When My Sister Became the Wind

I haven’t had a short story in a long time. As I was browsing through some files that I had forgotten about, I discovered this little one that I had written a couple years ago. Then I realized I had yet to share it. So here it is, and may you enjoy it 🙂



Everyone tells me my little sister passed away. They insist to believe that she’s no longer with us, that she’s gone forever. But I know the truth. In a way, she has passed away. But she’s still with us. She’s not gone, and she’ll never be gone, not even after I’m gone. I know, because I witnessed it. I remember when my sister became the wind.

My sister liked to run. She ran everywhere, even when it wasn’t necessary. She was so fast I said she could outrun the wind. That would inspire her to try. She would stand at the top of a hill and run as fast as she could down its side. I would wait at the bottom, and when she reached me she would ask if she was faster than the wind. I always said yes.

The wind was her opponent. Sometimes it was her enemy. When she began to style her hair it would tease her and mess up the perfect honey curls. Then that evening she would challenge it to a race, and as revenge she would win.

My sister was very smart. She made the best grades, she made the best scores, she was teacher’s pet, she was the class president. She was also very pretty. She had these honey blonde locks that always fell the way she wanted it to, and her eyes were as green as emeralds, and in just the right light they would glitter like stars. Her favorite color was yellow. She wore it as much as she could. She said it was because she wanted to match the sun. I told her the sun wasn’t always yellow. At twilight it was red or orange. So at twilight she would put on something red or orange. In that way, she was as beautiful as a perfect day.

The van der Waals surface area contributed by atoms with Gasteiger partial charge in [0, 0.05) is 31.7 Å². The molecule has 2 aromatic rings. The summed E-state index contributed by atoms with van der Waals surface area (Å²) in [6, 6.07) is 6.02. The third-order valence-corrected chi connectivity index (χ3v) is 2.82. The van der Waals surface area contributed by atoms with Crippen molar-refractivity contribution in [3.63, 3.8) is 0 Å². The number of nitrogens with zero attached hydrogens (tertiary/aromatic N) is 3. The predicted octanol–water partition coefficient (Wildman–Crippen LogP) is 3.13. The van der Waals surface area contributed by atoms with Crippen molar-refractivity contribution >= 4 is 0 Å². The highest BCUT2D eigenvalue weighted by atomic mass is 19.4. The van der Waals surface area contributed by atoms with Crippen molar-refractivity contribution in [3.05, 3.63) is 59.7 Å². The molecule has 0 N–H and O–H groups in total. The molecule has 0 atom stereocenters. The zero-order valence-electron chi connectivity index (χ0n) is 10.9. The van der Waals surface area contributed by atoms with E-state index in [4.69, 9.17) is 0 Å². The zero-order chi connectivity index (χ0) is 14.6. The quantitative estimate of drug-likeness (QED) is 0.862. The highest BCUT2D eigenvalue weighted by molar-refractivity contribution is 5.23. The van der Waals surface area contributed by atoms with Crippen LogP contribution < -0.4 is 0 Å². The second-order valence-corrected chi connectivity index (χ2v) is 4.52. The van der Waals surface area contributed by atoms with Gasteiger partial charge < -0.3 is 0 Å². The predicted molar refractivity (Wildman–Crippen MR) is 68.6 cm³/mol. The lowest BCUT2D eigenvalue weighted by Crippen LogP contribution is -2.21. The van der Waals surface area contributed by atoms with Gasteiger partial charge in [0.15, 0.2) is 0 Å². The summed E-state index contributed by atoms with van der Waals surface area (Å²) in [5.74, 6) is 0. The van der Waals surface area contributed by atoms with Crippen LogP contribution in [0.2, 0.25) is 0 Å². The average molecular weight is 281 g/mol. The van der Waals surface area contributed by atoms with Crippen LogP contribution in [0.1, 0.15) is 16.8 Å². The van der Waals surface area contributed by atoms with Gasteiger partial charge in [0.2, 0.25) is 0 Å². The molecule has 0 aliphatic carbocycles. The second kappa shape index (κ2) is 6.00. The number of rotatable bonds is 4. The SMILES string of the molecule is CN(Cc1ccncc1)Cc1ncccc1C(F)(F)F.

I’d like to say my sister was always happy, but that wouldn’t be true. Sometimes she was sad or angry, but one thing was different about her. She was always sad or angry for someone or something else, and never herself. When she saw an animal dead on the side of the road, she was angry at the driver who killed it. When a friend hurt their finger, she would cry for their pain. There was only one time that she cried for herself, and that was when I decided to be different and tell her that the wind won. She looked at me with her emerald eyes, and they started to glitter, not because she was in the right light, but because they were filling up with tears.

“What’s wrong?” I asked her, growing nervous.

“I’m getting slower,” she said woefully.

I realized my little fun was a big mistake. I wrapped her up in a tight brother hug and whispered in her ear. “You’re not getting slower. A storm’s coming. The wind was only faster.”

And to support my explanation, the wind howled in concurrence, and a wave of dark clouds moved in from the north. My sister looked up at them, and the tears stopped, and she smiled.

“Well, wait till the wind sees my storm,” she said gleefully.

She sounded like a poet when she said that. Most everything she said sounded poetic. That’s how she was. Even her speech was beautiful.

It was a storm that would pass without a sound, without a word. It would whisper my name and move on. But first there was a race. My sister was determined, without a doubt, that she would win, and forever be the champion of wind-racing.

We waited for an October day. Those were the perfect days, without sun but without rain, chilled and raw and splashed in grey. Those were my sister’s favorite days.